Jim Morris is a Texas high school chemistry teacher and coach of the school's baseball team. He's always loved baseball and as a way of motivating his players, he agrees to go to a professional try-out if they win the championship. He once had aspirations to be a professional baseball player but an injury brought that to an end. Sure enough, the 39 year-old father of three finds himself at a camp for the Tampa Bay Devil Rays and he somehow seems to have regained his pitching arm, easily throwing a 98 mph fastball. Signed to a contract, he toils in the minor leagues while his supportive wife stays home raising their children. He soon finds himself called up to the big club and pitching for Tampa which is in Texas playing the Rangers. Based on a true story. Written by
The pendant hanging in Jim Morris' locker next to his blue suit coat is of St. Rita, the patron saint of the impossible. See more »
The Tampa catcher is wearing grey shin guards and a grey chest protector in every shot up to and including Jimmy Morris taking the mound in Texas. However, when he begins pitching, the catcher is wearing a black chest protector and shin guards. See more »
Joaquin 'Wack' Campos:
What difference does it make? I mean, it's not like any of us are getting scholarships.
I'm not talking about college. I'm talking about wanting things in life. I'm talking about having dreams. And all that starts right here
[points at his heart]
, right here. If you don't have dreams, you don't have anything.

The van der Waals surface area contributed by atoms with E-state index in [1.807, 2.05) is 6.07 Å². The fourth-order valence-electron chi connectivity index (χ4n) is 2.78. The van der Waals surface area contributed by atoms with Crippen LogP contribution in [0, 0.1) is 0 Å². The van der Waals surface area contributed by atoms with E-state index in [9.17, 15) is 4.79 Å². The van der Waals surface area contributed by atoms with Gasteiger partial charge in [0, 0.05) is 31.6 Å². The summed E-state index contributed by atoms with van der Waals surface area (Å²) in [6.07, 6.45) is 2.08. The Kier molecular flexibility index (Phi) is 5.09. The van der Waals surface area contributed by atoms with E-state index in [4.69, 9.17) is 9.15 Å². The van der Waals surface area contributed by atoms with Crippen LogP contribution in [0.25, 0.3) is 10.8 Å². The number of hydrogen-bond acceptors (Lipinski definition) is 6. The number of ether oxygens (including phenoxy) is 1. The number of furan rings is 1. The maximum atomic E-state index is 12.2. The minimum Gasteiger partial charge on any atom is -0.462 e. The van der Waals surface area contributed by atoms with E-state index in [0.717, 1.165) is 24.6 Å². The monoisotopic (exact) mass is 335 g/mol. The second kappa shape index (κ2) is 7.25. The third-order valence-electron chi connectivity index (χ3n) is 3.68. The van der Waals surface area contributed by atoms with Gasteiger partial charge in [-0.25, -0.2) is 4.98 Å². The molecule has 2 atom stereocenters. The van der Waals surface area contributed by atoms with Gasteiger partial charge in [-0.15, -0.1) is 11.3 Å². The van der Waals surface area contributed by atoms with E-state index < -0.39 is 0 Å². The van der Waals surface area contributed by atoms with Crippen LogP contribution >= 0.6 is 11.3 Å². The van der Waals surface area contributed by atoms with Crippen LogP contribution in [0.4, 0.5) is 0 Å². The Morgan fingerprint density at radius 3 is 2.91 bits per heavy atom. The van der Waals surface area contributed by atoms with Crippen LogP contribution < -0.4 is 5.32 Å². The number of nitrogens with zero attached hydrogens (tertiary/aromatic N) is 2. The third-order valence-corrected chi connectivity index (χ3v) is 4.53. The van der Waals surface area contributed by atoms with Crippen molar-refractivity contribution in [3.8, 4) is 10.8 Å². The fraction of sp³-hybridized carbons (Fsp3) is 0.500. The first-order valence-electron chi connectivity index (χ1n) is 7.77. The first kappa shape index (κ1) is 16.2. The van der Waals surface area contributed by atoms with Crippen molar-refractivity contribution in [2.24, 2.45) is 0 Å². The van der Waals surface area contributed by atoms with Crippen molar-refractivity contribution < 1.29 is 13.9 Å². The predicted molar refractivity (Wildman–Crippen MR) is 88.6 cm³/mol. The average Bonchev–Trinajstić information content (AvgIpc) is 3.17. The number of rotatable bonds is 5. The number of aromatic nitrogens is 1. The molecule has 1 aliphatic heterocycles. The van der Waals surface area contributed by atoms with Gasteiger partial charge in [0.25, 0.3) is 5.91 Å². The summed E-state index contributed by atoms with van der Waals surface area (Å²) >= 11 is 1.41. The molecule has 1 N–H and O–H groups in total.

Joel De La Garza:
Coach, what about you? You talk about our dreams...
Joel, we are not talking about me.
Joel De La Garza:
Yeah, but come on, Coach. Every time you throw, I gotta ice my hand, every time! You're the one who ...
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Usually I review a movie just after I've seen it, but the last time I saw this one was a full 2 weeks ago. Yet it still sticks in my mind and heart.
Baseball movies are inspirational by nature and seem to have all kinds of application to life (for example, my review of Field of Dreams). Jimmy Morris challenges the losing baseball team he's coaching to not give up on their dreams and has the challenge thrown right back at him. This wouldn't make for such drama if the majority of the movie up to that point hadn't been to show how Jimmy's own dream had been systematically dismantled. Such movies anyone can write, but when I found out it was a true story, it put the movie in a higher bracket altogether.
The conflict between Jimmy and his father is played very well by both Quaid and Cox. At one point or another, you can just feel coldness of the walls built up between them. They're reaching out (Hunter's baseball glove, Jimmy's asking advice), but can they ever connect?
While some might balk (sorry) at the presence of Hunter, Jimmy's son, I think the kid adds a lot to the film. Baseball is all about kids, anyway. And it's good to see a son who looks up to and believes in his dad. That phase is over far too soon for most fathers to enjoy it enough. I think the dream is as much Hunter's as it is his father's.
The theme of the Rookie is "never give up on your dreams." That's laudable. But the affirmation of the importance of families, even through broken relationships, as well as a clean script, makes this one that families can buy to watch every now and then. Disney surprised me with this believable, down-to-earth tale. I'm definitely picking this one up on DVD.
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